12 March 2015
One thing I see a lot in data work is scripts that look something like this:
""" Some Data Analysis """ import some_library data = some_library.read_file("input.csv") data = data.select(["this", "that", "the other"]) # Bunch of work goes here some_library.write_file(data, "output.csv") some_library.make_pretty_chart(data, "chart.png")
Sometimes you’ll get a few functions in there, and sometimes even a main function, but the central driving idea is that you write a script to do the specific task at hand.
In theory that sounds eminently sensible; in practice it makes your life harder.
The whole point of computers is that they do repetition better than we do, and there’s almost no step in data work that you will only want to do once.
A better solution is to write every script as if you intended it to be a stand-alone program. For example, we could make the above pseudo-script look like this:
""" Do some data analysis """ import argparse import some_library def analyze(data): """Do analysis on data and return result""" # Data work goes here return data def write_output(data, ouput_file, output_img): """ Write data file to output_file and write chart to output_img """ some_library.write_file(data, output_file) some_library.make_pretty_chart(data, output_img) def create_output_from_file( input_file, output_file, output_img): """ Read data from input_file Write analyzed data to output_file Write chart ot output_img """ data = some_library.read(input_file) write_output(data, args.output_file, args.output_img) def parse_args(): parser = argparse.ArgumentParser(description=__doc__) parser.add_argument("input_file") parser.add_argument("output_file") parser.add_argument("output_img") return parser.parse_args() def main(): args = parser.parse_args() create_output_from_file(args.input_file, args.output_file, args.output_img) if __name__ == "__main__": main()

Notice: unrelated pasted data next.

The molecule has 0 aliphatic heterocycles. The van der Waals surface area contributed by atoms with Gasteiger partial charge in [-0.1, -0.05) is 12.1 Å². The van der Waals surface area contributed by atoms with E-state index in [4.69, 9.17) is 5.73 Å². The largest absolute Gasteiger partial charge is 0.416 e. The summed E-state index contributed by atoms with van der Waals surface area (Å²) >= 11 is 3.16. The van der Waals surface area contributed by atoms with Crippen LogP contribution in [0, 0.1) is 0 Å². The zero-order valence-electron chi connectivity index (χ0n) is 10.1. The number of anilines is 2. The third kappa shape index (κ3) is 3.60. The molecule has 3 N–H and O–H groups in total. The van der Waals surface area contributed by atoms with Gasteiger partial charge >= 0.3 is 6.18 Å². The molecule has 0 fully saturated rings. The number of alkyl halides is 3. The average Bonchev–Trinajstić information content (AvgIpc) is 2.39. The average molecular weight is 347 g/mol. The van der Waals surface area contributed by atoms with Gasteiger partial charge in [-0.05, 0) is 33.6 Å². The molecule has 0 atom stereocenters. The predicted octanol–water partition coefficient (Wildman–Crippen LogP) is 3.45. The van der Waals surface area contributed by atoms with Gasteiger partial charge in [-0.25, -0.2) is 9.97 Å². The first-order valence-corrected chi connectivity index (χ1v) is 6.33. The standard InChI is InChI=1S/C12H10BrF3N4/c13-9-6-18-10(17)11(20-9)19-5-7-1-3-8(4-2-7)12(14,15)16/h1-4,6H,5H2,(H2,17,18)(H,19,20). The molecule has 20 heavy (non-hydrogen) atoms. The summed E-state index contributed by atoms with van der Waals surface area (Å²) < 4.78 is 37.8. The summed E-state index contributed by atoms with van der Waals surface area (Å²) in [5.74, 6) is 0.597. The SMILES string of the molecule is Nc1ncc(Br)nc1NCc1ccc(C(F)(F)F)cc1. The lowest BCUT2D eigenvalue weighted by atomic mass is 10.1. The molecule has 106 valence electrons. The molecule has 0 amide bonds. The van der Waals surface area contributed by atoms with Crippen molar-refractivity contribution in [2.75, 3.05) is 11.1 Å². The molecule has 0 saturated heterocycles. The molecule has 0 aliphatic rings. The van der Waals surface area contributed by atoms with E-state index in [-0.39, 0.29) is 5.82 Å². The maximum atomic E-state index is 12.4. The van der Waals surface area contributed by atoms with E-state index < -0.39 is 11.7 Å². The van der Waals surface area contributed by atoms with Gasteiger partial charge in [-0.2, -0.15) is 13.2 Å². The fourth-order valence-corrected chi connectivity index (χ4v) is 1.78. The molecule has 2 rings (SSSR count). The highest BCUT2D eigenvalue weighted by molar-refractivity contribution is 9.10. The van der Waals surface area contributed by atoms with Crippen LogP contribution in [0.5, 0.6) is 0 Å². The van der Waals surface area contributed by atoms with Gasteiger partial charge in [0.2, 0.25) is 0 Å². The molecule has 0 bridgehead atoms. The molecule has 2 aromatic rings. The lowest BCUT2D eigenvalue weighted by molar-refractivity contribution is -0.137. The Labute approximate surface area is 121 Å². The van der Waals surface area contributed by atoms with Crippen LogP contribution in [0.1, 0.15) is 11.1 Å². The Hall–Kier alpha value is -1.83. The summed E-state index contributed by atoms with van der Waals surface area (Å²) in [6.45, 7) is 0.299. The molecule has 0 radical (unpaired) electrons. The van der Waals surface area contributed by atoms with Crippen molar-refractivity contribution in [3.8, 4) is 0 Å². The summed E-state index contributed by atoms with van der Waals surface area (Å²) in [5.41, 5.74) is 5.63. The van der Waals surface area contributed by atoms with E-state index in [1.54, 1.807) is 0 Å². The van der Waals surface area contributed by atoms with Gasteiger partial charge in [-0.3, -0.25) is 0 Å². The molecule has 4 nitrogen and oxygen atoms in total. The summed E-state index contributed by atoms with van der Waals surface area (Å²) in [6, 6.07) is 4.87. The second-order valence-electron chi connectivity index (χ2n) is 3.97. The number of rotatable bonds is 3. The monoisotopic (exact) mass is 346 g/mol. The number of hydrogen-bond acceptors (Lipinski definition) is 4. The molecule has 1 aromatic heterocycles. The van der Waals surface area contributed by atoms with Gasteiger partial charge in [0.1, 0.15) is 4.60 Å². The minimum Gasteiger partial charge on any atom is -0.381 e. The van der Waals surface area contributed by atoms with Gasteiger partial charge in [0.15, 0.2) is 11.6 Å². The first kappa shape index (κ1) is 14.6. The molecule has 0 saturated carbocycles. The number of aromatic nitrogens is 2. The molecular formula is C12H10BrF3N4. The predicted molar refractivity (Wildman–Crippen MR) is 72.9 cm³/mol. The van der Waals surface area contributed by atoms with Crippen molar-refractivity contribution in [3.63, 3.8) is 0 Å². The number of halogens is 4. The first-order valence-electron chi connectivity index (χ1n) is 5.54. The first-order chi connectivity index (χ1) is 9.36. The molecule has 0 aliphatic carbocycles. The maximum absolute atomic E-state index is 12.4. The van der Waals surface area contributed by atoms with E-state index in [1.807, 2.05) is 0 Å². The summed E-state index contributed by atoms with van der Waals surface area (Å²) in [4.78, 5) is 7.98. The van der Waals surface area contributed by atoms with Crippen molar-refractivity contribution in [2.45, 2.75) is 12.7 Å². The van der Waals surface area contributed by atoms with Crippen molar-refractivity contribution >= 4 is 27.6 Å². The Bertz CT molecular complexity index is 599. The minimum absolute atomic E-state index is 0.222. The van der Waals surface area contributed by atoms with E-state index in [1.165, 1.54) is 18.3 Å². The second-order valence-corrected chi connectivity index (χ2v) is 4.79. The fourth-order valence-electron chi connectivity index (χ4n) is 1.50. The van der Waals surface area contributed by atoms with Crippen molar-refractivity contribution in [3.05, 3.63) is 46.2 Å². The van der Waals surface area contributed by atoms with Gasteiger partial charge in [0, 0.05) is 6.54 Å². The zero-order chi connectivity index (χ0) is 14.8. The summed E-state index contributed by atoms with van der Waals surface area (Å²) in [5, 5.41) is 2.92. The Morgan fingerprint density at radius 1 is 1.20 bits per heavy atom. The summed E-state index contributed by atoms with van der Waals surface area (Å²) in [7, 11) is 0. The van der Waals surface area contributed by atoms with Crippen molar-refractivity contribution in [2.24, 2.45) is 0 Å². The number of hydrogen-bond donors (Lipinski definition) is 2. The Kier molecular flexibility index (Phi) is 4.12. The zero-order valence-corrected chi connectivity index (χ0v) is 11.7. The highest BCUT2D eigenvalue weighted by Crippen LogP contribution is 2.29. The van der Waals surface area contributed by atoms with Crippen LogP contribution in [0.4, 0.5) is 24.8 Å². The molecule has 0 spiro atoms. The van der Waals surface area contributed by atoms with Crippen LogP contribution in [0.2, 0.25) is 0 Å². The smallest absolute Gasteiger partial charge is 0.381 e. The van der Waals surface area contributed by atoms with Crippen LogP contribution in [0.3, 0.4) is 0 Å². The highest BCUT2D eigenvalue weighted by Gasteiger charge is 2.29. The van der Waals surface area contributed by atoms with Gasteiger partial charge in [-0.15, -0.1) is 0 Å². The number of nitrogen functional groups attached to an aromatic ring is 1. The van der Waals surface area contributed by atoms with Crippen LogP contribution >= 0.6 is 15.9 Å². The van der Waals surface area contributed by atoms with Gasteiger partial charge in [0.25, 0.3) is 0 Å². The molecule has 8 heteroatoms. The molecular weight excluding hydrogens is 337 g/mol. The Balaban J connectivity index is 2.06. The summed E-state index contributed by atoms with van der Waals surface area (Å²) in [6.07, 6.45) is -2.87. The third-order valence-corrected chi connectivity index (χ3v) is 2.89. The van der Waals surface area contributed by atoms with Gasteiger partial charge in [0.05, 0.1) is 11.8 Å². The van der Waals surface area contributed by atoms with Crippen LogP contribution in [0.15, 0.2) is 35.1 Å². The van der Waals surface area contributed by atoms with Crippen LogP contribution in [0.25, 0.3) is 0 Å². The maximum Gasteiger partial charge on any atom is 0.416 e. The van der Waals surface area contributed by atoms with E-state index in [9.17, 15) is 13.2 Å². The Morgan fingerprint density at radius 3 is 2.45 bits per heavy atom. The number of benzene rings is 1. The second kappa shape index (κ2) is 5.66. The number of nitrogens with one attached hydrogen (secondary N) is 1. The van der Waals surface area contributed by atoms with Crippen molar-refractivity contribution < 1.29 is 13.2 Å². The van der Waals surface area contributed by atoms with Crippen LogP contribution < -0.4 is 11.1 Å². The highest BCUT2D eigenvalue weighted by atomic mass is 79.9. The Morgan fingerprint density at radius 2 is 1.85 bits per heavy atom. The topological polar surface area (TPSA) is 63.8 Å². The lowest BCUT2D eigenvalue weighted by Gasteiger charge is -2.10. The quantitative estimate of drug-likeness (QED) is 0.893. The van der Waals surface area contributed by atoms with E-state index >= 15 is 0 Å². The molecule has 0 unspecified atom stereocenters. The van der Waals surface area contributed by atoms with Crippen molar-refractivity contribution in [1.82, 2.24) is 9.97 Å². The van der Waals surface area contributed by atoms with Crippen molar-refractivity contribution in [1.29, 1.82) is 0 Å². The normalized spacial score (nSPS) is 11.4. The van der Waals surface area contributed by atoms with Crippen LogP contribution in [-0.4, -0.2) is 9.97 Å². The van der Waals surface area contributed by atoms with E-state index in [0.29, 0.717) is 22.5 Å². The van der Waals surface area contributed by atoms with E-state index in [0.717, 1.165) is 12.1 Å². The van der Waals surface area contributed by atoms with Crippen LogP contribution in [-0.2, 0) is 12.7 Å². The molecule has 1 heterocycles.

You would just run this script using
python script_name.py input.csv output.csv output.png to get the same result as the original. The difference is, this version of the script is completely portable; you can take it and drop it into any project where you need the functionality.
Additionally, it’s import-safe, so you can pull your
write_output function into another script.
Now of course, you still want to put your specific filepaths for the specific project you’re working on somewhere, so that you don’t have to type them over and over. You could do that using a shell script, a master python script, or even (and ideally), a makefile. But here again, the organization works to your advantage; you can separate your functionality into small, clean, reusable scripts and still have one file that concisely tells you what’s happening from beginning to end.
This, of course, is nothing but bringing the Unix Philosophy to data work:
This is the Unix philosophy: Write programs that do one thing and do it well. Write programs to work together. Write programs to handle text streams, because that is a universal interface.
Well, OK, I didn’t get to text streams. But one thing at a time.